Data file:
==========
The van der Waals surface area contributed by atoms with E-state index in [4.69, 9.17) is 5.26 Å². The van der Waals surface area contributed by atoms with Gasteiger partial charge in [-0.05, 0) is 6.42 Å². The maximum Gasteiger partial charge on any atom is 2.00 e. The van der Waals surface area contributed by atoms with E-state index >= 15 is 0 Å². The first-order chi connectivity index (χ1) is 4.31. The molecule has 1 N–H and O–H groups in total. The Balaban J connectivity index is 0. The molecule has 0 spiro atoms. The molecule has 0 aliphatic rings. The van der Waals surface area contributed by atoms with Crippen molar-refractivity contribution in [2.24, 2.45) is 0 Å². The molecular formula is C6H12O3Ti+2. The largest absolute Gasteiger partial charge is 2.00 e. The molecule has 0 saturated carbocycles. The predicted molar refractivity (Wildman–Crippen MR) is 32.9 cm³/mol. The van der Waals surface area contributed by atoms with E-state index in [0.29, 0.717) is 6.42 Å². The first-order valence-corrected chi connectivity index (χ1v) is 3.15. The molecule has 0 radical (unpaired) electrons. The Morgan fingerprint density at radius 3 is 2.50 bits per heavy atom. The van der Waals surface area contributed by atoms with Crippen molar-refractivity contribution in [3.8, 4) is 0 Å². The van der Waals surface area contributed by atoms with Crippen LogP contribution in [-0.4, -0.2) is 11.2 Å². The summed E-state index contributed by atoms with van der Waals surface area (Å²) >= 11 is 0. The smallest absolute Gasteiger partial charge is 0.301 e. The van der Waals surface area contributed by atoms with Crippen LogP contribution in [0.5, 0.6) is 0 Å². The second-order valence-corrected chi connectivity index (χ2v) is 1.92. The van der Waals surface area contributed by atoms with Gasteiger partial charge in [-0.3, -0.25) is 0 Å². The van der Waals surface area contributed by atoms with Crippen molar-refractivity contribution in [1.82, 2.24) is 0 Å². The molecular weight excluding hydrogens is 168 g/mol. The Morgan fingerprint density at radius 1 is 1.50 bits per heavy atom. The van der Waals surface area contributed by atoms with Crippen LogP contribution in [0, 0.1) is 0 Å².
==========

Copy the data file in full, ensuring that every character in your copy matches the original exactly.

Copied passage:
The van der Waals surface area contributed by atoms with E-state index in [4.69, 9.17) is 5.26 Å². The van der Waals surface area contributed by atoms with Gasteiger partial charge in [-0.05, 0) is 6.42 Å². The maximum Gasteiger partial charge on any atom is 2.00 e. The van der Waals surface area contributed by atoms with E-state index >= 15 is 0 Å². The first-order chi connectivity index (χ1) is 4.31. The molecule has 1 N–H and O–H groups in total. The Balaban J connectivity index is 0. The molecule has 0 spiro atoms. The molecule has 0 aliphatic rings. The van der Waals surface area contributed by atoms with Crippen molar-refractivity contribution in [2.24, 2.45) is 0 Å². The molecular formula is C6H12O3Ti+2. The largest absolute Gasteiger partial charge is 2.00 e. The molecule has 0 saturated carbocycles. The predicted molar refractivity (Wildman–Crippen MR) is 32.9 cm³/mol. The van der Waals surface area contributed by atoms with E-state index in [0.29, 0.717) is 6.42 Å². The first-order valence-corrected chi connectivity index (χ1v) is 3.15. The molecule has 0 radical (unpaired) electrons. The Morgan fingerprint density at radius 3 is 2.50 bits per heavy atom. The van der Waals surface area contributed by atoms with Crippen molar-refractivity contribution in [3.8, 4) is 0 Å². The van der Waals surface area contributed by atoms with Crippen LogP contribution in [-0.4, -0.2) is 11.2 Å². The summed E-state index contributed by atoms with van der Waals surface area (Å²) >= 11 is 0. The smallest absolute Gasteiger partial charge is 0.301 e. The van der Waals surface area contributed by atoms with Crippen LogP contribution in [0.5, 0.6) is 0 Å². The second-order valence-corrected chi connectivity index (χ2v) is 1.92. The van der Waals surface area contributed by atoms with Gasteiger partial charge in [-0.3, -0.25) is 0 Å². The van der Waals surface area contributed by atoms with Crippen molar-refractivity contribution in [1.82, 2.24) is 0 Å². The molecular weight excluding hydrogens is 168 g/mol. The Morgan fingerprint density at radius 1 is 1.50 bits per heavy atom. The van der Waals surface area contributed by atoms with Crippen LogP contribution in [0, 0.1) is 0 Å².